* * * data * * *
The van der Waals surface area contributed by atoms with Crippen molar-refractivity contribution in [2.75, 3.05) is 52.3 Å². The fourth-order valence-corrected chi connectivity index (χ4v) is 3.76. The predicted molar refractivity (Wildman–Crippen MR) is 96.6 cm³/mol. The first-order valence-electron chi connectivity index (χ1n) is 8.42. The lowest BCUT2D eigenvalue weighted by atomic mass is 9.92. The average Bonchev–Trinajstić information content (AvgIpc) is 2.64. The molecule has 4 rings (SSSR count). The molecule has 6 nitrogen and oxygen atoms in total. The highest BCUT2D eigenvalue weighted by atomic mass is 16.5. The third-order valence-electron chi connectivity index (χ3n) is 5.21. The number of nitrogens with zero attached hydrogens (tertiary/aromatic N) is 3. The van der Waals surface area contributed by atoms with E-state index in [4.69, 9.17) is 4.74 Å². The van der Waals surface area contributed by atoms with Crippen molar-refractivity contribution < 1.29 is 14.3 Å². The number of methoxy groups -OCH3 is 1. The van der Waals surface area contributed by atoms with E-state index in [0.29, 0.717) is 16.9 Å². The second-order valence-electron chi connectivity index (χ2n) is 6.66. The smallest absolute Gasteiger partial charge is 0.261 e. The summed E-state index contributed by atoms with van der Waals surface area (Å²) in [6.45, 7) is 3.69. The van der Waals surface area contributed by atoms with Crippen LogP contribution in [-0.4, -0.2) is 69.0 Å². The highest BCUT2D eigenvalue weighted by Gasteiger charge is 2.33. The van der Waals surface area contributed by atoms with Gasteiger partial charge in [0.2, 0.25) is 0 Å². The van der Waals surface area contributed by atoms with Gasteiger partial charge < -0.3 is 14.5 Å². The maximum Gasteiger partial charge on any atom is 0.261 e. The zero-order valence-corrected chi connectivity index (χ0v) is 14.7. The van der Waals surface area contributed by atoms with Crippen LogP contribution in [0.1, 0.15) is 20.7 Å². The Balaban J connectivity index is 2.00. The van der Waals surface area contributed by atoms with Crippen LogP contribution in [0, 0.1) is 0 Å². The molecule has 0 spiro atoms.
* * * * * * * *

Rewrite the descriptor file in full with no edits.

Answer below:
The van der Waals surface area contributed by atoms with Crippen molar-refractivity contribution in [2.75, 3.05) is 52.3 Å². The fourth-order valence-corrected chi connectivity index (χ4v) is 3.76. The predicted molar refractivity (Wildman–Crippen MR) is 96.6 cm³/mol. The first-order valence-electron chi connectivity index (χ1n) is 8.42. The lowest BCUT2D eigenvalue weighted by atomic mass is 9.92. The average Bonchev–Trinajstić information content (AvgIpc) is 2.64. The molecule has 4 rings (SSSR count). The molecule has 6 nitrogen and oxygen atoms in total. The highest BCUT2D eigenvalue weighted by atomic mass is 16.5. The third-order valence-electron chi connectivity index (χ3n) is 5.21. The number of nitrogens with zero attached hydrogens (tertiary/aromatic N) is 3. The van der Waals surface area contributed by atoms with E-state index in [4.69, 9.17) is 4.74 Å². The van der Waals surface area contributed by atoms with Crippen molar-refractivity contribution < 1.29 is 14.3 Å². The number of methoxy groups -OCH3 is 1. The van der Waals surface area contributed by atoms with E-state index in [0.29, 0.717) is 16.9 Å². The second-order valence-electron chi connectivity index (χ2n) is 6.66. The smallest absolute Gasteiger partial charge is 0.261 e. The summed E-state index contributed by atoms with van der Waals surface area (Å²) in [6.45, 7) is 3.69. The van der Waals surface area contributed by atoms with Crippen LogP contribution in [-0.4, -0.2) is 69.0 Å². The highest BCUT2D eigenvalue weighted by Gasteiger charge is 2.33. The van der Waals surface area contributed by atoms with Gasteiger partial charge in [0.2, 0.25) is 0 Å². The van der Waals surface area contributed by atoms with Gasteiger partial charge < -0.3 is 14.5 Å². The maximum Gasteiger partial charge on any atom is 0.261 e. The zero-order valence-corrected chi connectivity index (χ0v) is 14.7. The van der Waals surface area contributed by atoms with Crippen LogP contribution in [0.1, 0.15) is 20.7 Å². The Balaban J connectivity index is 2.00. The van der Waals surface area contributed by atoms with Crippen LogP contribution in [0, 0.1) is 0 Å². The molecule has 0 spiro atoms.